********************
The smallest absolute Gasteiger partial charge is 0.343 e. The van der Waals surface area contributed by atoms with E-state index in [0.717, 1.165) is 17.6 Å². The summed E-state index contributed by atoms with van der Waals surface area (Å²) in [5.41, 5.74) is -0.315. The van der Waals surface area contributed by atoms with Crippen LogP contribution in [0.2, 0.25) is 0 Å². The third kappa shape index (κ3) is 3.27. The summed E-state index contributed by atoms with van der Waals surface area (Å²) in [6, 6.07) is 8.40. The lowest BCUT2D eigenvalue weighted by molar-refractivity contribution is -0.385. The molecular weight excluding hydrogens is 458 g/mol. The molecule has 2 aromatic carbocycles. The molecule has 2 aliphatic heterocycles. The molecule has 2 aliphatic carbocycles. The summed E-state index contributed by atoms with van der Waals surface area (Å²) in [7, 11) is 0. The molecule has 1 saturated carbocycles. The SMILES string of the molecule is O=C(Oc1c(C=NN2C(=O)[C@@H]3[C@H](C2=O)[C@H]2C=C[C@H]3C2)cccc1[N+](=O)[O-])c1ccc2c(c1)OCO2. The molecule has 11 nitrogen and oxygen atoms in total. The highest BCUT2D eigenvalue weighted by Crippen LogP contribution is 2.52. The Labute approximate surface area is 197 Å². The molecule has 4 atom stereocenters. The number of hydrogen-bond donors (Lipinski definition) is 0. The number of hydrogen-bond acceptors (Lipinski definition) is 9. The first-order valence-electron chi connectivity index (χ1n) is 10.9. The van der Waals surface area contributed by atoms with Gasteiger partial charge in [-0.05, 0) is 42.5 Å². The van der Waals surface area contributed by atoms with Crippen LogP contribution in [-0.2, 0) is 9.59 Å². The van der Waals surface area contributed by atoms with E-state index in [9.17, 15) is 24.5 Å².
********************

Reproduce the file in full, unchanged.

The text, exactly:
The smallest absolute Gasteiger partial charge is 0.343 e. The van der Waals surface area contributed by atoms with E-state index in [0.717, 1.165) is 17.6 Å². The summed E-state index contributed by atoms with van der Waals surface area (Å²) in [5.41, 5.74) is -0.315. The van der Waals surface area contributed by atoms with Crippen LogP contribution in [0.2, 0.25) is 0 Å². The third kappa shape index (κ3) is 3.27. The summed E-state index contributed by atoms with van der Waals surface area (Å²) in [6, 6.07) is 8.40. The lowest BCUT2D eigenvalue weighted by molar-refractivity contribution is -0.385. The molecular weight excluding hydrogens is 458 g/mol. The molecule has 2 aromatic carbocycles. The molecule has 2 aliphatic heterocycles. The molecule has 2 aliphatic carbocycles. The summed E-state index contributed by atoms with van der Waals surface area (Å²) in [7, 11) is 0. The molecule has 1 saturated carbocycles. The SMILES string of the molecule is O=C(Oc1c(C=NN2C(=O)[C@@H]3[C@H](C2=O)[C@H]2C=C[C@H]3C2)cccc1[N+](=O)[O-])c1ccc2c(c1)OCO2. The molecule has 11 nitrogen and oxygen atoms in total. The highest BCUT2D eigenvalue weighted by Crippen LogP contribution is 2.52. The Labute approximate surface area is 197 Å². The molecule has 4 atom stereocenters. The number of hydrogen-bond donors (Lipinski definition) is 0. The number of hydrogen-bond acceptors (Lipinski definition) is 9. The first-order valence-electron chi connectivity index (χ1n) is 10.9. The van der Waals surface area contributed by atoms with Gasteiger partial charge in [-0.05, 0) is 42.5 Å². The van der Waals surface area contributed by atoms with Crippen LogP contribution in [-0.2, 0) is 9.59 Å². The van der Waals surface area contributed by atoms with E-state index in [9.17, 15) is 24.5 Å².